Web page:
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Brothers battle in Nassau court over continuing life support for mother 

On Monday Edward Lester, who is battling his younger brother Kyle Lester in state Supreme Court in Mineola to prevent his mother from being taken off of life support, spoke before a hearing.   (Credit: Howard Schnapp)

Two brothers are battling in a Nassau court over the fate of their seriously ill mother, each contending she has expressed a different wish about whether to continue her hospital care.

“It’s my mother’s will to live and I think we’re all entitled to live out our lives,” Edward Lester, 62, told reporters before squaring off against his younger brother Kyle Lester Monday in state Supreme Court in Mineola. 

“We’ve asked her repeatedly, every time I go there, 'Do you want to live?’ and she agrees that she does," said Edward Lester. His mother, 91, is in Mount Sinai Medical Center in Manhattan, where she has been hospitalized since early October with respiratory and circulation problems.

In a Nov. 7 video obtained by the New York Post, Arline Lester mouths the words “I want to live."

Edward Lester spoke to reporters before Judge Julianne Capetola issued a gag order Monday barring the brothers, as well as their lawyers and witnesses, from speaking publicly about the case. The brothers and their attorneys declined to talk to reporters after the hearing in front of Capetola Monday.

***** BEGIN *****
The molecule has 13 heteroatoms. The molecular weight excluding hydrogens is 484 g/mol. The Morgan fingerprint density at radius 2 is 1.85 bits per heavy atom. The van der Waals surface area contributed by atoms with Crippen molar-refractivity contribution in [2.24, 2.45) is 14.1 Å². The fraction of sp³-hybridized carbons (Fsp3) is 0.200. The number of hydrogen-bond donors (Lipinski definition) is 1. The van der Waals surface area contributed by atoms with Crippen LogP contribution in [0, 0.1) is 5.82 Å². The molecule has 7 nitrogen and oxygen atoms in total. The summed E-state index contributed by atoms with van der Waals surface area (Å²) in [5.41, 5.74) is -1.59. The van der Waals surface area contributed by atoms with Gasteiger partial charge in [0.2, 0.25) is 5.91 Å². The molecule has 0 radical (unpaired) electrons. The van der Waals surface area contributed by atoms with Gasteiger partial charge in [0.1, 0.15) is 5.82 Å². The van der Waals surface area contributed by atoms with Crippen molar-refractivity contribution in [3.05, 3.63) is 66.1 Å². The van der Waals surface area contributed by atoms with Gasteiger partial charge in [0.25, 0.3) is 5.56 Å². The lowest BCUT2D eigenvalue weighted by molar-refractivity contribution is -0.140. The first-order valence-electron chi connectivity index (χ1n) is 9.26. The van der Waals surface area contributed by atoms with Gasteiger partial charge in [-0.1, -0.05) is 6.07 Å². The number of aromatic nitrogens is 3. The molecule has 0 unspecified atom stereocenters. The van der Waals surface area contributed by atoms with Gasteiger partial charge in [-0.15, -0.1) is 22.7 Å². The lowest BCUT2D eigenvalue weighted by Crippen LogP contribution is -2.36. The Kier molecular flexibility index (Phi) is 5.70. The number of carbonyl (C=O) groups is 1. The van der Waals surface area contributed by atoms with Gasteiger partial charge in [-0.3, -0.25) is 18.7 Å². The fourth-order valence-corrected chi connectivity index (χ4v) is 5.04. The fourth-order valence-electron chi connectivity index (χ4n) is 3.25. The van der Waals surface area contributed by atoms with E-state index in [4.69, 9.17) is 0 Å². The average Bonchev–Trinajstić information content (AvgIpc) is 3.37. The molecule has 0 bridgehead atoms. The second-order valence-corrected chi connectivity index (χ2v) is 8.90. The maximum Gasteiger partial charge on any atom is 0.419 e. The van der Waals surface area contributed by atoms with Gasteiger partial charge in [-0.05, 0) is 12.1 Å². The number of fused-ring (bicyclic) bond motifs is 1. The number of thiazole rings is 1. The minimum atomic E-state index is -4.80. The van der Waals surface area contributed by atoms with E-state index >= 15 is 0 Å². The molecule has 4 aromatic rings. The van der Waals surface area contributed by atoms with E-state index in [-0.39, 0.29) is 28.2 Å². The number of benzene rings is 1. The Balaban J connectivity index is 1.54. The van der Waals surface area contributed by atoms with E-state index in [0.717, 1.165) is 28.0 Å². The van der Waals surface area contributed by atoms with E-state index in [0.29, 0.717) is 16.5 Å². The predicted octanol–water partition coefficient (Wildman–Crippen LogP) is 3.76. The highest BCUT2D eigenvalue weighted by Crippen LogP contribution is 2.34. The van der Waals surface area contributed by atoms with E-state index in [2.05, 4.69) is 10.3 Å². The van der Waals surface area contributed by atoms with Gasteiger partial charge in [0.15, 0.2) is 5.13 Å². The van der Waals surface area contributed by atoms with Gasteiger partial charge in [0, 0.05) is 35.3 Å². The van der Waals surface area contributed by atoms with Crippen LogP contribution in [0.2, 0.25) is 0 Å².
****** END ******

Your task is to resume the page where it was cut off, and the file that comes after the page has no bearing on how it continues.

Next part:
Capetola also sealed all documents related to the case, but not before the New York Post reported that Kyle Lester, 58, accused his brother in court papers of keeping their mother alive against her will so Edward Lester can continue to collect the $5,400 Arline receives every month in Social Security and pension benefits. 

“The argument doesn’t even make sense, because at the end of the day I stand to lose my whole inheritance of $500,000 by keeping her alive,” Edward Lester said before the hearing.  

Kyle Lester, of Dix Hills, asked the court to declare him his mother’s sole guardian and has asked the hospital to take her off a ventilator and feeding tubes, the Post reported. Arline Lester signed a living will in 1999 in which she asked to be taken off life support if she became seriously ill, the Post said. In November, the longtime New York City public school math teacher signed a new living will that directed doctors to continue to prolong her life as long as possible, said the Post, which also reported that a hospital psychiatrist evaluation found that Arline Lester was mentally competent. 

Edward told reporters before Monday’s hearing that his mother’s condition is expected to improve. 

“You can have respiratory failure and then improve and be back to normal,” he said. “You can have a feeding tube and then improve and be back to normal ... She can get better,” he said. 

Edward Lester said his brother’s claim that he is keeping his mother alive to keep her retirement benefits and her home is ludicrous. He said the legal bills to keep his mother alive could hit as much as $100,000 and nursing home costs, if Arline does leave the hospital, will be $20,000 a month.

“If my mother lives another month, another year, it is bound to cost me $350,000,” Edward Lester said. 

Edward Lester said his relationship with Kyle is over, despite the pain they share as their mother’s health declines. “He blocked my calls. He blocked my emails. He refused to talk to me,” he said.

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